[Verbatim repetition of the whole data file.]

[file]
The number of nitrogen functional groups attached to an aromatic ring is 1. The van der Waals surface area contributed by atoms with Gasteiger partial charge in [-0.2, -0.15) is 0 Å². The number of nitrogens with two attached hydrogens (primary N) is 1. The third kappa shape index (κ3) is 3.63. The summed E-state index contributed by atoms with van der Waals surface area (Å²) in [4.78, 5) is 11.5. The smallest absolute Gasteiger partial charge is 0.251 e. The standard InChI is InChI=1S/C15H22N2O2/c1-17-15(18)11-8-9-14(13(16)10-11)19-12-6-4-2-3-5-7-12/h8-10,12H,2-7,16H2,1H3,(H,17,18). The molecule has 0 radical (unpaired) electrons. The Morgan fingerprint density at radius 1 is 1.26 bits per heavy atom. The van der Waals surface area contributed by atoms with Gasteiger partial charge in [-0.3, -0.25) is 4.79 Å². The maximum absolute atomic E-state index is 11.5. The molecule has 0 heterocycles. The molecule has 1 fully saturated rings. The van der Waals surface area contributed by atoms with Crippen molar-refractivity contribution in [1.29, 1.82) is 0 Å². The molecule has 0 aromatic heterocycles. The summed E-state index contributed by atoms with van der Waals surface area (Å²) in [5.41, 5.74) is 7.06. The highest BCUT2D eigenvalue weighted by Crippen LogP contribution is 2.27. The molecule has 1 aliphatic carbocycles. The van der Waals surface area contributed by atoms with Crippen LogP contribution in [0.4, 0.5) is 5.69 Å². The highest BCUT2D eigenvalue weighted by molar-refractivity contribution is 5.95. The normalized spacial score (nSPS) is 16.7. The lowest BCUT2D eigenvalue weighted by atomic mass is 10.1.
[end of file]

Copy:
The number of nitrogen functional groups attached to an aromatic ring is 1. The van der Waals surface area contributed by atoms with Gasteiger partial charge in [-0.2, -0.15) is 0 Å². The number of nitrogens with two attached hydrogens (primary N) is 1. The third kappa shape index (κ3) is 3.63. The summed E-state index contributed by atoms with van der Waals surface area (Å²) in [4.78, 5) is 11.5. The smallest absolute Gasteiger partial charge is 0.251 e. The standard InChI is InChI=1S/C15H22N2O2/c1-17-15(18)11-8-9-14(13(16)10-11)19-12-6-4-2-3-5-7-12/h8-10,12H,2-7,16H2,1H3,(H,17,18). The molecule has 0 radical (unpaired) electrons. The Morgan fingerprint density at radius 1 is 1.26 bits per heavy atom. The van der Waals surface area contributed by atoms with Gasteiger partial charge in [-0.3, -0.25) is 4.79 Å². The maximum absolute atomic E-state index is 11.5. The molecule has 0 heterocycles. The molecule has 1 fully saturated rings. The van der Waals surface area contributed by atoms with Crippen molar-refractivity contribution in [1.29, 1.82) is 0 Å². The molecule has 0 aromatic heterocycles. The summed E-state index contributed by atoms with van der Waals surface area (Å²) in [5.41, 5.74) is 7.06. The highest BCUT2D eigenvalue weighted by Crippen LogP contribution is 2.27. The molecule has 1 aliphatic carbocycles. The van der Waals surface area contributed by atoms with Crippen LogP contribution in [0.4, 0.5) is 5.69 Å². The highest BCUT2D eigenvalue weighted by molar-refractivity contribution is 5.95. The normalized spacial score (nSPS) is 16.7. The lowest BCUT2D eigenvalue weighted by atomic mass is 10.1.